5 Myths about the Guitar (and its accessories)

March 22nd, 2011

a : a popular belief or tradition that has grown up around something or someone; especially : one embodying the ideals and institutions of a society or segment of society
b : an unfounded or false notion

When it comes to the guitar and the abundance of information that is now available on the Web, it is very easy for beginner guitarists to get caught up in the misconceptions, fabrications and downright myths that are directly related to learning the guitar.

We here at GLC consider this really unfortunate because learning the guitar is going to take some time, determination and patience much less if half the time you are getting the wrong information and/or basing your reasoning on unverified facts.

So…In order to combat guitar myths we strongly recommend that A) you do some research before buying a new guitar B) invest in a high rated guitar course and C) seek further advice from experts/seasoned guitarists in your respective community.

Here are five common but complete myths about the guitar (and its accessories)…

Myth: Acoustic guitars, due to their simple construction and lack of electrical hookup are easier to play when compared to electric guitars

Quite the opposite actually. Electric guitars are easier to play because they have lighter strings, lower action and a smaller neck. This is not to say that it’s impossible to first learn on an acoustic guitar but most experts would recommend electric over acoustic.

This revelation should interest a far share of our readers because we have found that most beginners would prefer to play electric guitar anyhow.

Myth: Expensive guitar strings rust and lose their tone just like cheap guitar strings so why pay the extra price? I can save so much money!

Like anything, you truly get what you pay for. It’s true that even the best guitar strings on the market will eventually lose their tone and need replaced, but high-end strings will last way longer if you maintain the strings regularly. For example, did you know that you can clean your strings after practice with a lint free cloth (i.e. handkerchief) as well as coat the string with a protective chemical such as FingerEase or “Fast Fret”?

Invest in quality strings, apply proper maintenance and your strings will last way longer than you might think. It’s vital that your instrument sounds great and for the guitar it all begins with the strings!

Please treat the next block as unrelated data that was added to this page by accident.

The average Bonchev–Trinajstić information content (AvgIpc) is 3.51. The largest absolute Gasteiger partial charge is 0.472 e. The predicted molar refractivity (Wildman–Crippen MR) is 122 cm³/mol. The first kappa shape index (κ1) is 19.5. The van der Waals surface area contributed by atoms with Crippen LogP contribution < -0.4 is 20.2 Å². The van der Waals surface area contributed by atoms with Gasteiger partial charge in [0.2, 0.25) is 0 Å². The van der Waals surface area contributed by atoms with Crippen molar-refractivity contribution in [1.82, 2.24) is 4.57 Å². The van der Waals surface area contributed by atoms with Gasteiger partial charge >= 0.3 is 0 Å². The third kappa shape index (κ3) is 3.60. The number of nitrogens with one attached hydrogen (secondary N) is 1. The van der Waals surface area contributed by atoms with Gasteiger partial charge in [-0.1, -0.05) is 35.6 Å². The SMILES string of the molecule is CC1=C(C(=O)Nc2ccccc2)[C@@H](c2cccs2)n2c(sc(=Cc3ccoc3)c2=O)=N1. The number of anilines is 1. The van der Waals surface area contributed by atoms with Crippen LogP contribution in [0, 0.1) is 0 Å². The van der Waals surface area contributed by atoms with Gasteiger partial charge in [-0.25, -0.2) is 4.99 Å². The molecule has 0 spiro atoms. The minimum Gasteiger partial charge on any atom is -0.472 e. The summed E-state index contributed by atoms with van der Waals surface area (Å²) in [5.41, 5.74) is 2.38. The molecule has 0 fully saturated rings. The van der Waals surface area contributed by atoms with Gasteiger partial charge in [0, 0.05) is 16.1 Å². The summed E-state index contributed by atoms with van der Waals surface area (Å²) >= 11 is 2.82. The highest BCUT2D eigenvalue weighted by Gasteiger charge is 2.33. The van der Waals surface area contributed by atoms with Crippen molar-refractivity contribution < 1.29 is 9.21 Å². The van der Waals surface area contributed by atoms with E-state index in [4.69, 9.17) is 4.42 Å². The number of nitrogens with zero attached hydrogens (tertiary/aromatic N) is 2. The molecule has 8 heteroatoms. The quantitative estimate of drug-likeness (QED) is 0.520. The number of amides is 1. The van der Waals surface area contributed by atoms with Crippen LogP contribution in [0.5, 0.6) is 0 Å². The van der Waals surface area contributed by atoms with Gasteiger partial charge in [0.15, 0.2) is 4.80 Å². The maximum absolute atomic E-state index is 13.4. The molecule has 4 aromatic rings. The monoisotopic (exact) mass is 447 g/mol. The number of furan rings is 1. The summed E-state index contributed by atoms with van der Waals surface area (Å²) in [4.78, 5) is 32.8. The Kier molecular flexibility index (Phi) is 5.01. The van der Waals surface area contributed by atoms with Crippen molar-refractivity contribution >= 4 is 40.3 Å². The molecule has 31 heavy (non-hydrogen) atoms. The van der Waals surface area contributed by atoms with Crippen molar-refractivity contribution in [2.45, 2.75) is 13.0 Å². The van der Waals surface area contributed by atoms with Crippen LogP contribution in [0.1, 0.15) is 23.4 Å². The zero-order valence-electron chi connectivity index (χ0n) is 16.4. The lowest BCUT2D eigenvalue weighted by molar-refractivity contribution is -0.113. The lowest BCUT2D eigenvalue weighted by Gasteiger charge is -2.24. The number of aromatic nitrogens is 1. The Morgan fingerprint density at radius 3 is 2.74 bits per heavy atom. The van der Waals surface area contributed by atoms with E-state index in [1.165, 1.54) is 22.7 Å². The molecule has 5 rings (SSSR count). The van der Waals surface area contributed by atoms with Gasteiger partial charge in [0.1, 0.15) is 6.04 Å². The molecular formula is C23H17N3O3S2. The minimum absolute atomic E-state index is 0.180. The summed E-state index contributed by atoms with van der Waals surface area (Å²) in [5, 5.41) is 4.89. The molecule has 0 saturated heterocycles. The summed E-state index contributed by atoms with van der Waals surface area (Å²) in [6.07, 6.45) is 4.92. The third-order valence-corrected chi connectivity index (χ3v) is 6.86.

Myth: …But low action and thin strings still play faster!

Again, another common misconception about guitar strings.

In theory, you would assume that lighter strings are faster because of less resistance, right? It’s simply not true. In fact, a lot of legendary classical and jazz guitarists absolutely kill it with either acoustic or nylon strings which are traditionally very thick. Consequently, virtuoso technique is all about correct strength, control, technique, etc and very little about the size of the strings.

We should note that action and size of strings vary largely depending on the guitarist. Consequently, it’s easy to fall into the illusion that thinner strings create more speed but always focus more on accuracy and control if you really want to play faster. On a site note, you should also consider that thinner strings create a weaker tone.

Myth: Large amp equals biggest sound possible, right?

Wrong. In certain circumstances, larger is better but not always the case with guitars and more specifically guitar amps. Actually, some of the most gigantic sounds that have been recorded have been done with smaller 10 to 20 watt amps with the tube jacked up loud. As a result, a lot of bands prefer to put a lot of large amps on stage that are empty of speakers (and really only there for looks) while they tuck a small amp that is mic’d up to the PA system.

A lot of guitar “starter packs” include a practice amp which is a slightly less powerful, smaller amp and like the name implies intended primarily for practice. But just up from the “practice amps” you can find a lot of quality amps for a far less price.

Myth: What about cheap cables? Are they worth the risk?

I imagine you’re starting to see a trend here? Just like cheap strings, amps and guitars can alter the quality of sound output the same is true with cheap cables. Moderate to High priced cables will last longer and the difference in quality is quite noticeable.

How noticeable? A wise guitarist could invest in a phenomenal guitar and amp but with low quality cables the setup will never produce the sound the instrument and amp is capable of producing. Like anything, you can shell out a small amount of cash every six months or spend some more upfront and increase longevity.

2 Responses to “5 Myths about the Guitar (and its accessories)”

  1. Very good tips, thank you for laying it out so nicely!

  2. The lower the action without any buzzing is best to me. But some people say there is “too low”. To me, the lower the better and the faster you can play.

Leave a Reply